The first quarter of 2018 was marked by increased volatility and a number of factors, both positive and negative, that influenced investors’ perception of the markets going forward. During the first quarter there were 14 days when global stock markets moved by over 1% (i.e. up and down) compared to only three days in all of 2017. On the positive side for investors, we saw continued synchronized global economic growth, historically low interest rates, tax cuts in the US, and strong growth in corporate earnings. Offsetting these positive factors were concerns regarding higher inflation, possibly higher interest rates, global trade friction resulting from President Trump’s protectionist threats, geopolitical risks, and high stock valuations. Many investors were also concerned about the length of the current market cycle which has generally been all upward since 2009.
The Canadian stock market fell 4.5% in the first quarter of 2018 which was lower than most other developed markets, although globally, most stock markets experienced low returns during this period. The large Energy sector, including both pipeline companies and producers, was again the source of much of the decline (-9.4%); continuing transportation issues contributed to an increasing discount price for Canadian crude versus improving global oil prices. The small Information Technology sector was the only positive industry sector for the quarter (up 10.2%). The large Financial sector was also a drag on performance being down 3.5% for the quarter. The Canadian stock market is up 1.7% for the one-year period.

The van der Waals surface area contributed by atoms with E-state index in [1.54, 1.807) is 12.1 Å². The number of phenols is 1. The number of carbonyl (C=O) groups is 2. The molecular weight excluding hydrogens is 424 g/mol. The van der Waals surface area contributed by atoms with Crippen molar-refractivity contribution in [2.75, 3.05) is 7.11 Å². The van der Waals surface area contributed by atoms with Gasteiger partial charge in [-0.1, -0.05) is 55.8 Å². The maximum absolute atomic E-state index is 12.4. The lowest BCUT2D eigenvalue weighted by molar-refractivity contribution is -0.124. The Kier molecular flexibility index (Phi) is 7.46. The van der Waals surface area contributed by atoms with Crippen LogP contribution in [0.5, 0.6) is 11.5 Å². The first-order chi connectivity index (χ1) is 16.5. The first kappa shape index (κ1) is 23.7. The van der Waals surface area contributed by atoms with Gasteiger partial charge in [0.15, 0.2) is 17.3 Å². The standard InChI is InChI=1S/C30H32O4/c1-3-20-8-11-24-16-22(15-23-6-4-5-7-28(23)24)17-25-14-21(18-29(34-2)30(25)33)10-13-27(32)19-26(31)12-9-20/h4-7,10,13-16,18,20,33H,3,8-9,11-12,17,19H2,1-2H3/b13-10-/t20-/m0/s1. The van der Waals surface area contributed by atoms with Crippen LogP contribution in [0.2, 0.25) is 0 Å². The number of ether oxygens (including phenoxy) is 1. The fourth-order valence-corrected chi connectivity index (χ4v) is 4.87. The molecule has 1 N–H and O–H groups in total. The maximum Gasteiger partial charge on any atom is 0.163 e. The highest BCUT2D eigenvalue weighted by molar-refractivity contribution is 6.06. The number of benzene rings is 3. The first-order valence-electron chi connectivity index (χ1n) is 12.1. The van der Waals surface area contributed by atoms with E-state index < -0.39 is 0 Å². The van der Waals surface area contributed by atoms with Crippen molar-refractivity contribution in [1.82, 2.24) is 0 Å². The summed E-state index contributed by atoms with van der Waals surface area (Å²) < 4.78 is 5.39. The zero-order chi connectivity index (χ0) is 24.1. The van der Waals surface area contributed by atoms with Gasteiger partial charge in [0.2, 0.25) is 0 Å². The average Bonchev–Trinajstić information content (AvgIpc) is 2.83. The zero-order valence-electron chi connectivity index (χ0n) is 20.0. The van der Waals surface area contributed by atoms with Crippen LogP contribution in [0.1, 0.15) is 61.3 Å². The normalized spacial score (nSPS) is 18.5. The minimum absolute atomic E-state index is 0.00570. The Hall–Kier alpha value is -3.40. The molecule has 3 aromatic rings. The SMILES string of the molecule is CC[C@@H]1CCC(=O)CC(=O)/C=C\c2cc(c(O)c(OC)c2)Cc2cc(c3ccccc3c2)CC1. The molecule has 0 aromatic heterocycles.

The US S&P 500 index rose 2.1% in the first quarter leading to a year-over-year gain of 10.2%. Global stock markets continued to have positive returns in the first quarter except for a few markets like Ireland and the UK, largely due to Brexit concerns. Information Technology continued to be the best performing sector, albeit returns (+2.6%) were more muted this quarter than they had been over the last year. Stock market valuations were generally still considered on the high side and potential concerns still centred around higher interest rates, global trade friction, and potentially peaking economic and corporate earnings growth. Emerging markets continued to outperform developed markets with several countries like Brazil, Peru and Egypt all experiencing double-digit gains in the first quarter.
The Canadian bond market generally sold off during the first quarter and returned only 0.1% and had a 1.8% for the one year. Investors were still concerned about the potential inflationary impact from both strong job data and tax reform in the U.S. Both the U.S. Federal Reserve and the Bank of Canada (BoC) increased interest rates by 0.25% in the first quarter. The BoC indicated a more cautious approach to further rate increases due to uncertainty around NAFTA talks, trade disputes and the high level of consumer debt. Both Corporate and Provincial bonds underperformed Federal bonds. Real Return bonds were the highest performer in the bond sector at 1.4% for the quarter reflecting some fear of a resurgence in inflation.